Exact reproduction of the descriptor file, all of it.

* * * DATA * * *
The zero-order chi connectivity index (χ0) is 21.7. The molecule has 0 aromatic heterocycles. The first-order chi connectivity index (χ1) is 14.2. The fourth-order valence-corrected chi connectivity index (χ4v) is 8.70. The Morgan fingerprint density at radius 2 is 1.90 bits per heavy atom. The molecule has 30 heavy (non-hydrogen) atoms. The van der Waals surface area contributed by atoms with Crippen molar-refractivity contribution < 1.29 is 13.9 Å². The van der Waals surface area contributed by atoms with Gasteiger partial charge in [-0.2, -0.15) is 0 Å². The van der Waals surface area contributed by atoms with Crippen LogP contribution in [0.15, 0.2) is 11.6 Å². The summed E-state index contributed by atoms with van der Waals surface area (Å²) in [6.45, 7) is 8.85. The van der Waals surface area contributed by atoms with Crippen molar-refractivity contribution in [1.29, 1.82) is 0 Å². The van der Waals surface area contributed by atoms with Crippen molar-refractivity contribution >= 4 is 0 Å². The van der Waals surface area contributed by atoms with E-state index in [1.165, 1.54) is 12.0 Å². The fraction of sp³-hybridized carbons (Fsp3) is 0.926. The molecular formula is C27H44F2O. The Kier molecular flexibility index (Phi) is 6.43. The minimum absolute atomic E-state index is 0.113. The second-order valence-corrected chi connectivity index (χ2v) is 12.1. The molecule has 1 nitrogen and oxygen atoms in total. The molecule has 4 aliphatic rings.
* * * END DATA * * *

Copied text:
The zero-order chi connectivity index (χ0) is 21.7. The molecule has 0 aromatic heterocycles. The first-order chi connectivity index (χ1) is 14.2. The fourth-order valence-corrected chi connectivity index (χ4v) is 8.70. The Morgan fingerprint density at radius 2 is 1.90 bits per heavy atom. The molecule has 30 heavy (non-hydrogen) atoms. The van der Waals surface area contributed by atoms with Crippen molar-refractivity contribution < 1.29 is 13.9 Å². The van der Waals surface area contributed by atoms with Gasteiger partial charge in [-0.2, -0.15) is 0 Å². The van der Waals surface area contributed by atoms with Crippen LogP contribution in [0.15, 0.2) is 11.6 Å². The summed E-state index contributed by atoms with van der Waals surface area (Å²) in [6.45, 7) is 8.85. The van der Waals surface area contributed by atoms with Crippen molar-refractivity contribution in [1.29, 1.82) is 0 Å². The van der Waals surface area contributed by atoms with Crippen molar-refractivity contribution >= 4 is 0 Å². The van der Waals surface area contributed by atoms with E-state index in [1.165, 1.54) is 12.0 Å². The fraction of sp³-hybridized carbons (Fsp3) is 0.926. The molecular formula is C27H44F2O. The Kier molecular flexibility index (Phi) is 6.43. The minimum absolute atomic E-state index is 0.113. The second-order valence-corrected chi connectivity index (χ2v) is 12.1. The molecule has 1 nitrogen and oxygen atoms in total. The molecule has 4 aliphatic rings.